As a result, flashmobs became a rather powerful for people in the US because the tradition of public space in the country was seeming to be lost, and, if nothing else, flashmobs expressed a way to reclaim public space, if only for a short time. In some ways, this could seen as a “fight the power”, “stick it to the man”, anti-corporate move.
Here is a popular flashmob production that has made the rounds on Youtube – maybe you’ve seen this.
While this flashmob happened outside, and has been inspiring people since it was performed and uploaded, many flashmobs occur indoors.
As you know if you are from an urban area, cities are known for their many shopping malls, where modern consumer people spend their leisure time. To some, this is fine, and acceptable, while others take some issue with the concept of malls in one way or another, with one major reason being that a mall is a “public space” that is not actually public, and very limited in terms of how one might express themselves there. It is typically not a place to be “free”.
For example if you were to try to express yourself in that public space, you would realize very quickly how non-public that space actually is. In fact, it is completely corporate and under strict control.
Yet, at the same time as a mall is a very controlled place, it in and of itself has the perfect characteristics to become a stage for performers to perform in. The only problem is that malls typically do not allow for performances of dancing and music to just suddenly appear. This is where flashmobs come into play.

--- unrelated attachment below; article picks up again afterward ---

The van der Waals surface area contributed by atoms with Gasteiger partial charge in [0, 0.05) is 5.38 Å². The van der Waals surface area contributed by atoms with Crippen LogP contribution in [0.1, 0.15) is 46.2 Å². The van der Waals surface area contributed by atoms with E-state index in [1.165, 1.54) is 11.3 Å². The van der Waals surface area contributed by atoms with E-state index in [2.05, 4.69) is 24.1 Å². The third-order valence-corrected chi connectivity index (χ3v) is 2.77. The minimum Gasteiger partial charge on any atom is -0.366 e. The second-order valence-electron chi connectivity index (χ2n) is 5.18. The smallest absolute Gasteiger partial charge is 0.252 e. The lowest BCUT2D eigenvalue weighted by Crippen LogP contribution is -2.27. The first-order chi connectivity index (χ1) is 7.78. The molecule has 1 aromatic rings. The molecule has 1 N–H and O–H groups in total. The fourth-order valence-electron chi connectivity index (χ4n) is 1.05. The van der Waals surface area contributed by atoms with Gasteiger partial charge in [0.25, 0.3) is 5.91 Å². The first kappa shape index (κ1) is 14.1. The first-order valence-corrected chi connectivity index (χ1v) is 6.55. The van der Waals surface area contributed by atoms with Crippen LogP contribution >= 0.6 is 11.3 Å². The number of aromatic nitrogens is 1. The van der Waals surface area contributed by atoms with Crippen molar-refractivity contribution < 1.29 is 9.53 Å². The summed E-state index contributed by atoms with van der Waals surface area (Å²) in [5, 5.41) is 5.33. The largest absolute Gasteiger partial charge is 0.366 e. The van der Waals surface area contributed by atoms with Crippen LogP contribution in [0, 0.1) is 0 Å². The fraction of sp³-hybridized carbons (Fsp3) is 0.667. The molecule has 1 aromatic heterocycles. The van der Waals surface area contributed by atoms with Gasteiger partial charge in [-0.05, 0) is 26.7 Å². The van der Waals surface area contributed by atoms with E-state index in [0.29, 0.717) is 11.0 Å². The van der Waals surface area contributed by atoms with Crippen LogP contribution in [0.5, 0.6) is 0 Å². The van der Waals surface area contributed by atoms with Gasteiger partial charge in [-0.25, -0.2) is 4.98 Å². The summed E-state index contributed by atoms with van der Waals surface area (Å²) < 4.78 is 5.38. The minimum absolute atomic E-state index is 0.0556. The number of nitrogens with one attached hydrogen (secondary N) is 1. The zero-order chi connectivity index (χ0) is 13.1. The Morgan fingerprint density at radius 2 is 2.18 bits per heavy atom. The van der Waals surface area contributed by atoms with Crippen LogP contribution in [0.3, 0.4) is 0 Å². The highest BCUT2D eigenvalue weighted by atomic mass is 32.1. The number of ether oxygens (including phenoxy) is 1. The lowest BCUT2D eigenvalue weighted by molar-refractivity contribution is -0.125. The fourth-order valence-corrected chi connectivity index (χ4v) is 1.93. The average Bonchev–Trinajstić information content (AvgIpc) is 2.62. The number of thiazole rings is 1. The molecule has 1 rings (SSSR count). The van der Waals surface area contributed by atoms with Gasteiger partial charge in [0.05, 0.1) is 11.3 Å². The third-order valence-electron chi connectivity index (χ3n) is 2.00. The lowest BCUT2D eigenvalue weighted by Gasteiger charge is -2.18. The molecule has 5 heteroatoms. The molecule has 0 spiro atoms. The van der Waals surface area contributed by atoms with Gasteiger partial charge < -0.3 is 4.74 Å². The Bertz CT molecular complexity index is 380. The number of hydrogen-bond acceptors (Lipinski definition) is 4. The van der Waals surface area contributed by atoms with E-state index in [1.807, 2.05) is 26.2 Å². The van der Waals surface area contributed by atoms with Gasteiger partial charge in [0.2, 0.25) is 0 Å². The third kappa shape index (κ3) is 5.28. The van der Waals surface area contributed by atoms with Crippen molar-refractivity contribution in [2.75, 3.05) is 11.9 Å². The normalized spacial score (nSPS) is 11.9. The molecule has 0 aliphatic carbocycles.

Back in 2003, Bill Wasik was interested in what you can and can not do in regular public spaces in this day and age. He organized eight flashmobs that summer and what was astonished to find that by the end of that summer, the idea of flashmobs spread not only through the whole country, but abroad too!
Bill Wasik’s initiative evolved into something that he couldn’t control anymore – the cat was out of the bag, so to speak! – and so then transformed him into an observer of subsequent flashmobs.
Flashmobs in Advertising
After that fateful summer of 2003, the idea of flashmobs via the internet has spread throughout the whole world, becoming a true viral sensation.
What began partly as a bit of a prank and partly as a social experiment in New York City had now become part of popular culture, and the idea was being related via the internet and word of mouth, becoming a “thing”, as it were.
From school performances to political protests to advertising and promotional events – flashmobs as a creative way to express people’s ideas have become popular all around the globe.